Aquatic Life Combats Harsh Realities of Human Actions

What are some of the biggest issues marine life face?

What are some of the biggest issues marine life face?

Remarkably, 94% of the Earth’s living species reside in the ocean. This aquatic wonderland is home to some of the most breathtaking beauties in the world, yet actions that kill these creatures continue to escalate. 

As Spring Break 2021 looms around the corner, millions of people are flocking to the beach to lather themselves in toxic chemicals; all to bask in the sun, sink their toes in warm sand, and splash around in salty water. 

While these visitors return home, the marine wildlife stay, and endure the harshities of human development, toxicity, and climate change. Don’t be mistaken, there is nothing wrong with enjoying the beachy landscapes. However, it isn’t right to blindly ignore the issues ocean life faces as a result of collective actions by companies, manufacturers, and consumers. 

This article will address some of the largest issues marine life are encountering including pollution, sunscreen chemicals, overexploitation of fishing resources, and oil drilling.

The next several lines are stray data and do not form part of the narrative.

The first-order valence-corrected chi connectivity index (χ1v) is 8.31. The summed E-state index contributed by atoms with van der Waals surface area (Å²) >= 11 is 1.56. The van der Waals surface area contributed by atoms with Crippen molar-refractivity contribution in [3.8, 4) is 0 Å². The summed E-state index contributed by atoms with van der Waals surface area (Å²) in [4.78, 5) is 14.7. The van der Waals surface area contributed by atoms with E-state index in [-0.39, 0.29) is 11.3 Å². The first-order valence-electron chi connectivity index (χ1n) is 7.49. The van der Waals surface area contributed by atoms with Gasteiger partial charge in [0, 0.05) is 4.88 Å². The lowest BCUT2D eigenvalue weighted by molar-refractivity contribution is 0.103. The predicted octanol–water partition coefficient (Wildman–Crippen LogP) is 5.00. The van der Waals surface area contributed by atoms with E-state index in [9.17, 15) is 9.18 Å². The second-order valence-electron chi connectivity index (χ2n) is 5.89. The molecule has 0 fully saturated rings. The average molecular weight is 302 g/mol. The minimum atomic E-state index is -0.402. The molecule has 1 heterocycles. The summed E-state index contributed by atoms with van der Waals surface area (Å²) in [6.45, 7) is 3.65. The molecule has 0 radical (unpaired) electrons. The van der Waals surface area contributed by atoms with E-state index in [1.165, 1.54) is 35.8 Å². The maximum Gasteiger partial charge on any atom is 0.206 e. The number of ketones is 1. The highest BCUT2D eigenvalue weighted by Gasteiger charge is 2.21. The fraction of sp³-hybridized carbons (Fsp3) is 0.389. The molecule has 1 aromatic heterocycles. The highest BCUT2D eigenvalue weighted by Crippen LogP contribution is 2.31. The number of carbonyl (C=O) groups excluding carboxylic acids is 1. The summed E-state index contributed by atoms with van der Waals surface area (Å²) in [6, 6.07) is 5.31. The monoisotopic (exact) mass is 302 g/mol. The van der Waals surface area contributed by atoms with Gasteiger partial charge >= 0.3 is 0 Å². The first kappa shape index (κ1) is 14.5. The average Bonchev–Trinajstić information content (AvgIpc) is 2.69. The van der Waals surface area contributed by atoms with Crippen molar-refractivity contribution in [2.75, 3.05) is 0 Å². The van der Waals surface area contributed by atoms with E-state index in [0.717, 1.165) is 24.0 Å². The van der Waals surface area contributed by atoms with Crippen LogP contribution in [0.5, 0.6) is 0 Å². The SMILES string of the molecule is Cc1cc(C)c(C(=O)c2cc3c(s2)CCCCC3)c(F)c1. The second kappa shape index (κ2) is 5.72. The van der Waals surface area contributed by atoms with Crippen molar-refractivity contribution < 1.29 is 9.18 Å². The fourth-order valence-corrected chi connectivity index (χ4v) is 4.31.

One of the largest and most well-known predicaments is pollution and specifically plastic waste. This is such a frustrating problem, because people have known about the implications of littering for decades. Still, individuals and corporations contribute to the death of a million seabirds and thousands of marine mammals annually. 

When asked about why he believes people still refrain from altering their actions, Sanderson Sophomore, Dylan Hemedinger states, “It’s such a big issue—too big. For most people, especially in the U.S., it doesn’t affect our day-to-day lives. It’s difficult to visualize. Even though it’s a huge problem, people just can’t bring themselves to care.”